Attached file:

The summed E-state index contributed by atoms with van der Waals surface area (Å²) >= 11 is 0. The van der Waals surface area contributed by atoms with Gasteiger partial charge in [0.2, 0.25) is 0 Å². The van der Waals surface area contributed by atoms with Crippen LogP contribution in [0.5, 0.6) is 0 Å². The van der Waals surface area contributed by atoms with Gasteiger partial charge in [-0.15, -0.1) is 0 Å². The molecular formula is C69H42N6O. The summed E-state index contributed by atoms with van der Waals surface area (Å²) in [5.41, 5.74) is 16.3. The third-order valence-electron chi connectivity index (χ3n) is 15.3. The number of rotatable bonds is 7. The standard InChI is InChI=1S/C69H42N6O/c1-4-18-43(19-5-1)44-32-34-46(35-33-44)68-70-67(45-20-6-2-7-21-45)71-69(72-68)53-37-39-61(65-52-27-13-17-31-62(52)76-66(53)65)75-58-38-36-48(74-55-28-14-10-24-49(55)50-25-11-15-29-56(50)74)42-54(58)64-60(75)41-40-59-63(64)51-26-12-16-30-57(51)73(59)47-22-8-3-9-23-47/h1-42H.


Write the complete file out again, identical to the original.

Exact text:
The summed E-state index contributed by atoms with van der Waals surface area (Å²) >= 11 is 0. The van der Waals surface area contributed by atoms with Gasteiger partial charge in [0.2, 0.25) is 0 Å². The van der Waals surface area contributed by atoms with Crippen LogP contribution in [0.5, 0.6) is 0 Å². The van der Waals surface area contributed by atoms with Gasteiger partial charge in [-0.15, -0.1) is 0 Å². The molecular formula is C69H42N6O. The summed E-state index contributed by atoms with van der Waals surface area (Å²) in [5.41, 5.74) is 16.3. The third-order valence-electron chi connectivity index (χ3n) is 15.3. The number of rotatable bonds is 7. The standard InChI is InChI=1S/C69H42N6O/c1-4-18-43(19-5-1)44-32-34-46(35-33-44)68-70-67(45-20-6-2-7-21-45)71-69(72-68)53-37-39-61(65-52-27-13-17-31-62(52)76-66(53)65)75-58-38-36-48(74-55-28-14-10-24-49(55)50-25-11-15-29-56(50)74)42-54(58)64-60(75)41-40-59-63(64)51-26-12-16-30-57(51)73(59)47-22-8-3-9-23-47/h1-42H.